One night in December 2003, an 8-year-old girl named Yuri was abducted, raped, and brutally murdered in the remote Quechuan village of La Union, Peru. The next morning, her 11-year-old brother found her nearly naked body dumped on the main thoroughfare of their village.
Yuri's story opens The Locust Effect: Why the End of Poverty Requires the End of Violence (Oxford University Press), the new book from Gary Haugen, founder of International Justice Mission (IJM). Yuri's murderers escaped prosecution, while another man was wrongly convicted and sentenced to 30 years in prison. The book's first chapter, titled "What the World Can't See," pinpoints a basic source of entrenched poverty overlooked by well-intentioned outsiders: corrupt government officials who allow criminals to victimize the poor with impunity. For instance, national statistics find 90 percent of murders in Mexico go unsolved.
The lack of reliable law enforcement, Haugen argues, exposes the poor to the worst predatory violence, undermining the good accomplished by the billions of dollars aid agencies spend annually to fight poverty.
Haugen wants Westerners—and the aid agencies they support—to be as determined in fighting criminal violence against the poor as they are in relieving hunger and treating HIV/AIDS. He spoke recently to Timothy C. Morgan, CT senior editor of global journalism.
What is "the locust effect," and how does it affect poor people?
Picture a poor farmer trying to scrape his way out of poverty. Just when the crops have started to show promise, the locusts descend and devour all of that hard work. That's the locust effect—the way violence impacts the poor in the developing world. The traditional things we do to assist the poor to get out of poverty don't stop the violence. The Locust Effect tells the story of the hidden plague of violence.
Your book stresses the rule of law and law enforcement. We know churches don't have police powers or the power to prosecute, so what can religious leaders do?
I hope Christians will recover their role in building communities where the poor are protected from violence. Christians played a wonderful role in sounding the alarm on the HIV/AIDS epidemic. They became world leaders, confronting it and engaging it. It showed the church at its best.
Christians provide moral authority for ensuring that justice systems don't just serve a political faction [or] moneyed interests, or are used for extortion or corrupt purposes. You can find again and again where Christian leaders led that fight 100 and 150 years ago.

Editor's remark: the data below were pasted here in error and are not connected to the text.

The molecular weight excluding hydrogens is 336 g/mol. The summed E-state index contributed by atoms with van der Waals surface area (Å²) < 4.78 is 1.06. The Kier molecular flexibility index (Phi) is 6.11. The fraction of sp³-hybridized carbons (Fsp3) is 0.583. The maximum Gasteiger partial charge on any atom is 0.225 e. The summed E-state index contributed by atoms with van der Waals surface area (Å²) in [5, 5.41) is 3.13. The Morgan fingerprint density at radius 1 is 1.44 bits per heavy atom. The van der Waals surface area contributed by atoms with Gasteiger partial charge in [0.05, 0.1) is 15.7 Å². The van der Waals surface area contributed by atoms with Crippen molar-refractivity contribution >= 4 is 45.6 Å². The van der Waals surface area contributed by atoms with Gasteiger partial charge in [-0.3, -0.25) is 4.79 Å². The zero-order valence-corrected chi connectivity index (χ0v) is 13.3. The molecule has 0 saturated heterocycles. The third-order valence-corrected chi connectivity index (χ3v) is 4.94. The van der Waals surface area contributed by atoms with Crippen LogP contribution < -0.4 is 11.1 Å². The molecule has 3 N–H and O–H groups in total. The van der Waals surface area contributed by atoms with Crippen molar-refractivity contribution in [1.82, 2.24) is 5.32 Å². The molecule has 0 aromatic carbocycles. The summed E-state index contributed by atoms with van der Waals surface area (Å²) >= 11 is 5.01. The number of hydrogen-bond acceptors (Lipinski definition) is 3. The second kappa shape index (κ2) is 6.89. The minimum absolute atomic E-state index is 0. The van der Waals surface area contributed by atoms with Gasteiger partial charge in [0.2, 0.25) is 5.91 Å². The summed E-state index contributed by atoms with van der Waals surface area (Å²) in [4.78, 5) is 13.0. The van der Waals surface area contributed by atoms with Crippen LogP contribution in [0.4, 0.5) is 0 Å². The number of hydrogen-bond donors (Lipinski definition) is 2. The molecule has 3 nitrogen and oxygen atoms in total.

Should Christians primarily work through churches to help create a more just society?
You can look to the struggle against slavery in the 19th century, to the struggle against child labor, to the civil rights movement. In each, the church had a critical role in not only being an advocate, but also deploying specialized expertise and skills in the work of justice. At the turn of the 20th century, the amazing police reform in New York City was influenced by a Presbyterian minister, Charles Henry Parkhurst.
Throughout history are hidden other stories of Christians taking up their biblical, prophetic role—not of seizing governmental power, but of using their power as citizens and their moral voice to ensure that the state's power was used to protect the weakest. In Scripture, God's people exhort the rulers, the authorities, to exercise their power with justice. The fight for law enforcement is now being engaged in the developing world. The violence manifest in the developing world is actually against the law.
The problem is not that the poor don't get laws. The problem is that they don't get law enforcement. There is a functional collapse of law enforcement systems in the developing world; the poor are left utterly vulnerable to violence. This is another historic opportunity for the people of God to be on the side of justice in very practical ways.
Critics might say this is yet another example of paternalism, of trying to cast off the white man's burden. How would you respond?
I've actually had a marvelous conversation with William Easterly, the author of The White Man's Burden. We're trying to allow countries to develop so that everyone thrives. The critique of traditional aid is that it ignored the on-the-ground political and governance problems that undermine the effectiveness of that aid.
There's a problem with pouring aid into circumstances where poor people are not protected from predatory violence. If what we're observing is true—that the poor are living in lawless chaos—then we are going to be significantly disappointed in the outcome of our poverty alleviation efforts.
You say violence against the poor has been invisible. How?
When people think of poverty, they tell you what they see: the shacks, the dirty water, the hungry families. Those are all the visuals that immediately come to mind.
What they don't see are the assaults, the slap across the face, the rape, the torture by police, and the extortion. It's intentionally hidden by the perpetrator. The victims are scared and ashamed, and it's difficult for them to speak. People don't talk about the things they don't have solutions for. People working in the development field and in poverty-fighting or public health don't often come from law enforcement.
What can the average American Christian do about violence against the poor thousands of miles away?